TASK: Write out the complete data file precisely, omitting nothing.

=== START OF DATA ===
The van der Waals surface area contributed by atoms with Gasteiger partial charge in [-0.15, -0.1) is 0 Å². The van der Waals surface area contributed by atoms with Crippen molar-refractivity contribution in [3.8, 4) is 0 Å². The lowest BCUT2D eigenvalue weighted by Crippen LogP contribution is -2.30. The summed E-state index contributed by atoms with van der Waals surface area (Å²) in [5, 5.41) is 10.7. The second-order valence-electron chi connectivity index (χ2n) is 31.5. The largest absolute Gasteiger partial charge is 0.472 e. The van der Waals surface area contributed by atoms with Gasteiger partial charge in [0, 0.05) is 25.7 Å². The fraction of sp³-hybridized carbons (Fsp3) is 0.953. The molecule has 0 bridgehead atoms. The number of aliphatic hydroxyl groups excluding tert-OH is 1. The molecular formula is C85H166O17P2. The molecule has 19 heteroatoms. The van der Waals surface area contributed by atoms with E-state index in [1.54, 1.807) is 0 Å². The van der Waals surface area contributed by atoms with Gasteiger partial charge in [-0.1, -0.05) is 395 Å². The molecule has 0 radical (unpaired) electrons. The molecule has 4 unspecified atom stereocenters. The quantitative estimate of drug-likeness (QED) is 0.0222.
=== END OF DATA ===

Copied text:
The van der Waals surface area contributed by atoms with Gasteiger partial charge in [-0.15, -0.1) is 0 Å². The van der Waals surface area contributed by atoms with Crippen molar-refractivity contribution in [3.8, 4) is 0 Å². The lowest BCUT2D eigenvalue weighted by Crippen LogP contribution is -2.30. The summed E-state index contributed by atoms with van der Waals surface area (Å²) in [5, 5.41) is 10.7. The second-order valence-electron chi connectivity index (χ2n) is 31.5. The largest absolute Gasteiger partial charge is 0.472 e. The van der Waals surface area contributed by atoms with Gasteiger partial charge in [0, 0.05) is 25.7 Å². The fraction of sp³-hybridized carbons (Fsp3) is 0.953. The molecule has 0 bridgehead atoms. The number of aliphatic hydroxyl groups excluding tert-OH is 1. The molecular formula is C85H166O17P2. The molecule has 19 heteroatoms. The van der Waals surface area contributed by atoms with E-state index in [1.54, 1.807) is 0 Å². The van der Waals surface area contributed by atoms with Gasteiger partial charge in [-0.1, -0.05) is 395 Å². The molecule has 0 radical (unpaired) electrons. The molecule has 4 unspecified atom stereocenters. The quantitative estimate of drug-likeness (QED) is 0.0222.